Do you find that since the pandemic began, your kids are spending less time getting active? You’re not alone. ParticipACTION launched its Report Card on Physical Activity for Children and Youth last week for April, and the results are grim. Only 39% of children ages 5-17 are meeting national guidelines of getting 60 minutes a day of vigorous activity.
In some ways, this is unsurprising. With playdates cancelled, schools closed, and playgrounds off-limits, ways for kids to get active has been very limited. This is especially true for children who live in apartment complexes, or areas without a backyard or limited private areas to play outside. Without school, sedentary screen time may increase as children are stuck inside and unoccupied while parents are working.
Dr. Leigh Vanderloo, an exercise scientist with ParticipACTION, mentions that exercise can play a huge protective role in mental health. “What we often overlook are the benefits to mental health. So dealing with stress, resiliency, symptoms of depression and anxiety. As well as cognitive, how kids think and learn,” she said.
Concern for mental health is especially relevant right now, when families are facing dramatic upheaval and uncertainty.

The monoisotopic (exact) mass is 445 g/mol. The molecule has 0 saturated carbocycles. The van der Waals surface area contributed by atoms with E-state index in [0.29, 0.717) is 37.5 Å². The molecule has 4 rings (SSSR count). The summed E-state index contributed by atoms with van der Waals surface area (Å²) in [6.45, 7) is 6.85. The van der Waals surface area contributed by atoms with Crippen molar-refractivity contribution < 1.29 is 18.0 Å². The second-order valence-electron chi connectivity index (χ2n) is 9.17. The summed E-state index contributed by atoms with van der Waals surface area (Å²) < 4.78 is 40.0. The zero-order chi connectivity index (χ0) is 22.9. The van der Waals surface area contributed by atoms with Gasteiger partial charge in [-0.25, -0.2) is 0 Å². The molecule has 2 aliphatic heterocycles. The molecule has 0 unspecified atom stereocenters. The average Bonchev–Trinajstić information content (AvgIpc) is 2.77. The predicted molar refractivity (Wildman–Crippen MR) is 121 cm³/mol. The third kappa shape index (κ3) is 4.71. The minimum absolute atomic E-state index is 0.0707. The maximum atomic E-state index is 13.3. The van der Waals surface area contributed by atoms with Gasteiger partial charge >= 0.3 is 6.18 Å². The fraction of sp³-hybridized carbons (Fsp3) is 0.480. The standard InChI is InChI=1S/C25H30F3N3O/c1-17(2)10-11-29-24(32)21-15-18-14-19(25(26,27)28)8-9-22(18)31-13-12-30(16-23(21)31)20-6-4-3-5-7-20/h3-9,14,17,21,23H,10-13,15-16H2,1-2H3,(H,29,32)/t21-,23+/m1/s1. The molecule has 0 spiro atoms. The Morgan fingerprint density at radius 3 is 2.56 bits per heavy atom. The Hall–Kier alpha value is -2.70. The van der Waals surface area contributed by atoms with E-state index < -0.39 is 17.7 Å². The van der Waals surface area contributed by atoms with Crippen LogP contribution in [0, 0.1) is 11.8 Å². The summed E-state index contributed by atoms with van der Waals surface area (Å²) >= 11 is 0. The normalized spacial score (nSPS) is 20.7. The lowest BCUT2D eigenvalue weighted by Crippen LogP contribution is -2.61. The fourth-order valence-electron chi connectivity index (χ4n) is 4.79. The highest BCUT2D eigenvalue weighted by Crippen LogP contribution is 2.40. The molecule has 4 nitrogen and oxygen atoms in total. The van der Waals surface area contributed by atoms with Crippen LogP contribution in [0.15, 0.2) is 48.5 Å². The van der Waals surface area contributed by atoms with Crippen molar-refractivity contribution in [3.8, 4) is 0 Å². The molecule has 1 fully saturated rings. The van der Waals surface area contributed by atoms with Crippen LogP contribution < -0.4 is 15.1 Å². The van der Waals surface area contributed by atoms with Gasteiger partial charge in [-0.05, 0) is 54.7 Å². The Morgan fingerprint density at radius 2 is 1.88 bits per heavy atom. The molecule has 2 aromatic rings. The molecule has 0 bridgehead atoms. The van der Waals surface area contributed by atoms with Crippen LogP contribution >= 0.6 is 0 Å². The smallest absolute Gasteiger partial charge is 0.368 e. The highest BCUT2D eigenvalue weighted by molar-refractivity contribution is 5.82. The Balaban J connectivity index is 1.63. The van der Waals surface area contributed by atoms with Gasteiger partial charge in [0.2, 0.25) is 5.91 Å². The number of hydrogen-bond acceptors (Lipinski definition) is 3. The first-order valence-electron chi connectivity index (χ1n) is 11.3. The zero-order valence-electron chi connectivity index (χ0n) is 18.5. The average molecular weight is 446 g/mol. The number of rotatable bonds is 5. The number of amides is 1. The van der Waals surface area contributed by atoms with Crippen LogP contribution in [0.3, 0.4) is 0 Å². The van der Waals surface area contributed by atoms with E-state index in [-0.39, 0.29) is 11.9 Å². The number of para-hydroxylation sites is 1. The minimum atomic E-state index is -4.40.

On the positive side, as the province begins to reopen, so do opportunities for children to get active. Public pools, parks, and splash pads are now open in most regions, and social circles have increased to 10, opening some limited opportunities for play dates.
Vanderloo also suggests to parents what she describes as co-participation. “Actually engage in the activity with them. So kicking a ball with them, going on an after-dinner walk with them, that’s what we’re seeing is probably the biggest source of influence.”
What is your family doing to get active?
For the full ParticipACTION report, see here: https://www.participaction.com/en-ca/resources/children-and-youth-report-card
To learn more about our LEAP study for parents of school-aged children, which studies how factors like physical activity protect from the negative impacts of school closures, see here: http://www.leapstudy.ca/